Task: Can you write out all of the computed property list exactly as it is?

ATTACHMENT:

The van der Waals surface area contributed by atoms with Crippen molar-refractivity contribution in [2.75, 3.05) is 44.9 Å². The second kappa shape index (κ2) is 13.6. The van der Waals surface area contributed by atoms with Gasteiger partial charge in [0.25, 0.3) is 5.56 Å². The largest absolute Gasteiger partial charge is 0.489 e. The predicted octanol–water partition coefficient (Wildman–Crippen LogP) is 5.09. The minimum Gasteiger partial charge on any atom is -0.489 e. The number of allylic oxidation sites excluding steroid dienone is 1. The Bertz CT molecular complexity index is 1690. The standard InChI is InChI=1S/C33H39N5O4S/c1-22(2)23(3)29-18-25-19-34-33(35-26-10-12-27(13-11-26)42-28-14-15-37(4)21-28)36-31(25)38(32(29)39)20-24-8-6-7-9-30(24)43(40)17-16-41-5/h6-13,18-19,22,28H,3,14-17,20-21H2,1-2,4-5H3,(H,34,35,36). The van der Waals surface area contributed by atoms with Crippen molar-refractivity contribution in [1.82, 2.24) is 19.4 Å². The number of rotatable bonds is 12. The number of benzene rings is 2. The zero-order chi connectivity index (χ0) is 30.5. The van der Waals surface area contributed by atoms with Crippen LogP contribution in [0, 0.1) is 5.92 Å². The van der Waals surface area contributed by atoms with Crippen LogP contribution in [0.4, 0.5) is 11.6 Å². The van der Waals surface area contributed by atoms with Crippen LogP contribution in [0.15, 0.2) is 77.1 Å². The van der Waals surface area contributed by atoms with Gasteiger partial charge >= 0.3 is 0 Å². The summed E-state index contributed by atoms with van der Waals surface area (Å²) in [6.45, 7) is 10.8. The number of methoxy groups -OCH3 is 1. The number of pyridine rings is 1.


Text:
The van der Waals surface area contributed by atoms with Crippen molar-refractivity contribution in [2.75, 3.05) is 44.9 Å². The second kappa shape index (κ2) is 13.6. The van der Waals surface area contributed by atoms with Gasteiger partial charge in [0.25, 0.3) is 5.56 Å². The largest absolute Gasteiger partial charge is 0.489 e. The predicted octanol–water partition coefficient (Wildman–Crippen LogP) is 5.09. The minimum Gasteiger partial charge on any atom is -0.489 e. The number of allylic oxidation sites excluding steroid dienone is 1. The Bertz CT molecular complexity index is 1690. The standard InChI is InChI=1S/C33H39N5O4S/c1-22(2)23(3)29-18-25-19-34-33(35-26-10-12-27(13-11-26)42-28-14-15-37(4)21-28)36-31(25)38(32(29)39)20-24-8-6-7-9-30(24)43(40)17-16-41-5/h6-13,18-19,22,28H,3,14-17,20-21H2,1-2,4-5H3,(H,34,35,36). The van der Waals surface area contributed by atoms with Crippen molar-refractivity contribution in [1.82, 2.24) is 19.4 Å². The number of rotatable bonds is 12. The number of benzene rings is 2. The zero-order chi connectivity index (χ0) is 30.5. The van der Waals surface area contributed by atoms with Crippen LogP contribution in [0, 0.1) is 5.92 Å². The van der Waals surface area contributed by atoms with Crippen LogP contribution in [0.4, 0.5) is 11.6 Å². The van der Waals surface area contributed by atoms with Crippen LogP contribution in [0.15, 0.2) is 77.1 Å². The van der Waals surface area contributed by atoms with Gasteiger partial charge >= 0.3 is 0 Å². The summed E-state index contributed by atoms with van der Waals surface area (Å²) in [6.45, 7) is 10.8. The number of methoxy groups -OCH3 is 1. The number of pyridine rings is 1.